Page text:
Perception is deception in Michael Palin’s second novel, The Truth.
No one is seen in the same light you’ve perceived them in by the time you’ve read the last page. All the characters transition in one way or another.
For some the transition is a positive one and for others it is negative. The Truth is a reminder that no one deserves to be put on a pedestal, because we’re all human, prone to mistakes.
Keith Mabbut, an everyman who has come upon hard times with his wife and family and career, is the eyes of the book. We see all others through him. His view, and consequently ours, is a flawed one.
Mabbut is a journalist who seems to make more money doing PR jobs for oil companies than his previous greatness as an investigative reporter, but then again, he burned his bridges. His big break comes when Urgent Books offers him a sweet deal to write a book about the elusive environmental activist, Hamish Melville.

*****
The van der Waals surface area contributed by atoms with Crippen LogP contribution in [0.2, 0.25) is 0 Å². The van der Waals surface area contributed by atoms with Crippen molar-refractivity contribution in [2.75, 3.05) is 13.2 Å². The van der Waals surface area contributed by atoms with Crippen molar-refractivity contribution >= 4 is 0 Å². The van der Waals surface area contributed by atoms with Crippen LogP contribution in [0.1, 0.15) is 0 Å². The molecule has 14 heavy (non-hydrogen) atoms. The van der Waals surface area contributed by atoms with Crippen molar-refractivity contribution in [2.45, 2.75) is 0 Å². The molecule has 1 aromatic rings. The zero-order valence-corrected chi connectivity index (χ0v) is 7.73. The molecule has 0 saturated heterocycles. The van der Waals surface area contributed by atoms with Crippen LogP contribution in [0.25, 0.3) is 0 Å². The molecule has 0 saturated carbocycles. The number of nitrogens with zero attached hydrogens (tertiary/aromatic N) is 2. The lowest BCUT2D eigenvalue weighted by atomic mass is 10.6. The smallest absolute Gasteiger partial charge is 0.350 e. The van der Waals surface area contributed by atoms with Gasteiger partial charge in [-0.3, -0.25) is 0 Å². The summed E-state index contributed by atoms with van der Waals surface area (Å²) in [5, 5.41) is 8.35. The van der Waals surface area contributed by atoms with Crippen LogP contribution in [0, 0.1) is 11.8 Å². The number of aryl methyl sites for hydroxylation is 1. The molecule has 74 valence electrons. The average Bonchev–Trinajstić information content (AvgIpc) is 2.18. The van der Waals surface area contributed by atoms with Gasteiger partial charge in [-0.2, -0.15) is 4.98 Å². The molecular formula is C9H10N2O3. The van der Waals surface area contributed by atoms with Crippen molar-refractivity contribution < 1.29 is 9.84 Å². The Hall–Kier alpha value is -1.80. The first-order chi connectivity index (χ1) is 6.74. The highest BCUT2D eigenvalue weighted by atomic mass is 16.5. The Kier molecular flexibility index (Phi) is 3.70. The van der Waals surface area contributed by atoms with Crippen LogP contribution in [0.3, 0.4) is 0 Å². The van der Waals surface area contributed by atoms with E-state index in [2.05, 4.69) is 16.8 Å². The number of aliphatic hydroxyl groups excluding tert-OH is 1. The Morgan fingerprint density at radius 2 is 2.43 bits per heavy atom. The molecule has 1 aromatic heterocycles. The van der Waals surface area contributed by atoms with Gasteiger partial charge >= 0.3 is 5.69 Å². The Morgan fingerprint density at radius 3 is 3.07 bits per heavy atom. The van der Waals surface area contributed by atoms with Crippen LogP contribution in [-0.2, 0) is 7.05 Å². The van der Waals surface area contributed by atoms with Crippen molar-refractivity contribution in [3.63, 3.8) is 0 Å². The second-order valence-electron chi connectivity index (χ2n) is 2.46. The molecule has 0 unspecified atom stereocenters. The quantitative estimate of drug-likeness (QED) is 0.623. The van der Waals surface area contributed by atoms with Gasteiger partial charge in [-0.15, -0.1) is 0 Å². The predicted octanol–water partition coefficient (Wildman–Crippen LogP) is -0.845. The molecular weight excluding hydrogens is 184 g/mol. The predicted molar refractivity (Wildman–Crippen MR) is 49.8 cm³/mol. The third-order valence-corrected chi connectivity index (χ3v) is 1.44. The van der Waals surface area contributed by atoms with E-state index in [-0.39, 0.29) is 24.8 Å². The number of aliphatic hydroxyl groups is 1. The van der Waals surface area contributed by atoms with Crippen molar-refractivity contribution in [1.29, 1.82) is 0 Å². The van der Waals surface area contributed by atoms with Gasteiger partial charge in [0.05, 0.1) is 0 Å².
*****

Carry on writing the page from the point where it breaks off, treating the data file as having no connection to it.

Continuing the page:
Calling on his old skills of investigative journalism, Mabbott tracks down Melville and gains access to Melville’s world, a world that is very closely connected to Mabbut’s.
The Truth, although a book of fiction, is a reminder that the world of big companies and big business is self-serving and dismissive of do-gooders and whistleblowers.
For Mabbut the old adage, “If it sounds too good to be true, then it is,” is The Truth.